Our short attention spans have made space for bad political debate habits
By Janis McMath, Editor-in-Chief
Short-form content creates this need to set your political message on fire to get eyes on it.
Twitter has made short-form political content popular. There’s no denying the use of social media platforms in politics (e.g., rallying people in the name of activist causes, exposing unjust actions to large groups of people), but it’s too easy to bypass the necessary components of setting up a fair and logical argument. If one is trying to condense their political message to the average tweet length of 33 characters, omitting all the links to relevant data and the testing method used / sample size / potential shortcomings of a study for example is often necessary.
With so few characters to play with as well (Twitter’s maximum character count is 280), making sure the short message packs a punch is necessary if you’re looking for attention. Making comparisons to historical genocides is a common method social media users rely on to highlight their ideas. Short-form content creates this need to set your political message on fire to get eyes on it; but prioritizing anything but clear concise arguments in politics quickly leads to issues. False equivalencies occur because comparing your political message to something less drastic and more reasonable wouldn’t garner the same attention. It’s easy to be dishonest and commit the lie of omission when you’re trying to make your point as simple and punchy as possible. Clarifying what statements are value judgements (with phrases like “I feel that” or “it is my opinion that”) ruins the flow of a tweet and makes for clunky sentences.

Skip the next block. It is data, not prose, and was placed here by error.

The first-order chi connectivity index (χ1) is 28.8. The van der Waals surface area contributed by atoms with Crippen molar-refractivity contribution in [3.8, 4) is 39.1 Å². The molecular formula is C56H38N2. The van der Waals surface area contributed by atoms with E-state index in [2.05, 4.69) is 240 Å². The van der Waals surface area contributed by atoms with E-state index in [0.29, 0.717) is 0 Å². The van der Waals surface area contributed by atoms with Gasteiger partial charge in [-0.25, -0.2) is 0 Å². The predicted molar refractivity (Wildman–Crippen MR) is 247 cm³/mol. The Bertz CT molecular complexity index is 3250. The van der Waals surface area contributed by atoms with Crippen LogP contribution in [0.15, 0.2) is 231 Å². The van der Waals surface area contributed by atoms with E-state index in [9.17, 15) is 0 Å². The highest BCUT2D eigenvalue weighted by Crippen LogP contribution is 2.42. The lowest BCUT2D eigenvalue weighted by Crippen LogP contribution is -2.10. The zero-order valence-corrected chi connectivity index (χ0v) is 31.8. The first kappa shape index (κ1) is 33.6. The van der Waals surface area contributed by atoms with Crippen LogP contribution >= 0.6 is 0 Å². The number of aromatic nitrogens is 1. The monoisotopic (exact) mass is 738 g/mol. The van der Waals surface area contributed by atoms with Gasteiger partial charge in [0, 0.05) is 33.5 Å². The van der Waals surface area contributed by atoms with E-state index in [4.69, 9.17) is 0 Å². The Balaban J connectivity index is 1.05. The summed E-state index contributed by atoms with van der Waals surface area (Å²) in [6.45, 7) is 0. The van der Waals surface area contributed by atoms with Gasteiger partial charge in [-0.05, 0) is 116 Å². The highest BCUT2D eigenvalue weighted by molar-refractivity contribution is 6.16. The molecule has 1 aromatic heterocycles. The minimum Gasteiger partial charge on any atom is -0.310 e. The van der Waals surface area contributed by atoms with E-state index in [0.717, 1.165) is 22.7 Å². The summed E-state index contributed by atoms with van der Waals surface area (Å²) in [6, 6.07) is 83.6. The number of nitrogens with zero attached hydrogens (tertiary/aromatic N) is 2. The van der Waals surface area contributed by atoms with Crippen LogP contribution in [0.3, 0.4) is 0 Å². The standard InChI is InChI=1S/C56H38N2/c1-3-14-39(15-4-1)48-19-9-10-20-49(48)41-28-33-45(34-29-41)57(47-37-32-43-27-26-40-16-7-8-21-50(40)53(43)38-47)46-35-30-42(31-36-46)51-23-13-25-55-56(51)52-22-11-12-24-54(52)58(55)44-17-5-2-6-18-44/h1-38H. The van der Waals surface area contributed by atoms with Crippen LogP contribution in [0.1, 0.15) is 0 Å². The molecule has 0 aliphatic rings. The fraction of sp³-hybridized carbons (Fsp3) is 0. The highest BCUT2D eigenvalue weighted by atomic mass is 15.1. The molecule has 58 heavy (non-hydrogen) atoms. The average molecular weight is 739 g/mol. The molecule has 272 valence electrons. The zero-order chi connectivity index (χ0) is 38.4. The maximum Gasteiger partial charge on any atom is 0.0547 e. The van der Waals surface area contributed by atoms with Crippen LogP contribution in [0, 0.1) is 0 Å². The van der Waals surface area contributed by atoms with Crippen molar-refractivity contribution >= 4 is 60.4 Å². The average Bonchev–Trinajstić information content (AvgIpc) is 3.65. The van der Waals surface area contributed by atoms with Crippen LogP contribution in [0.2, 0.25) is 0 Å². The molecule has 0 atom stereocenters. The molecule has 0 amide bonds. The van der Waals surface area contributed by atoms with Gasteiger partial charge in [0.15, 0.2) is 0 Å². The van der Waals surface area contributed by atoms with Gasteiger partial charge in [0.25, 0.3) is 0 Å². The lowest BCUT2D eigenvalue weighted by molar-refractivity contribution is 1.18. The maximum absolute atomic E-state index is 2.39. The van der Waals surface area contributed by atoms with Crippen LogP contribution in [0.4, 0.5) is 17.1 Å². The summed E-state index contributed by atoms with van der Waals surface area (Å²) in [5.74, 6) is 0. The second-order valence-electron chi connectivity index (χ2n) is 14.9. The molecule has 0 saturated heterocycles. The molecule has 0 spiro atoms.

And while oversimplification is a consistent issue in politics, I feel that the issue of short-form political content is especially problematic when considering that several studies state people’s attention spans are getting increasingly shorter (and social media only grows in popularity). A 2014 study by Microsoft of 2,000 Canadians showed that nearly 50 percent of Canadians reported problems concentrating—and this is statement “is higher among early tech adopters (68 percent), heavy social media users (67 percent) 18-24-year-olds (67 percent), and heavy multi-screeners (57 percent).”
The Government of Canada’s website cites studies from a website called Statistic Brain: “The average percentage of words read on a single Web page is about 28 percent; but if the Web page’s word count is under 110 words, the average percentage read is 49 percent.” And while short attention spans aren’t necessarily a negative thing (as you can just do the essential work in short periods of time, for example) when it comes to political content especially, digestible bits of information aren’t enough—but they are a very common way for political messages to be shared and circulated now. It’s human to get caught up in the emotion of a short and powerful message (and maybe that’s what people are taking advantage of), but as short-form political content becomes dominant, it is our responsibility to check when we’ve formed our opinion on irresponsibly small bits of information that was made specifically with succeeding on social media in mind.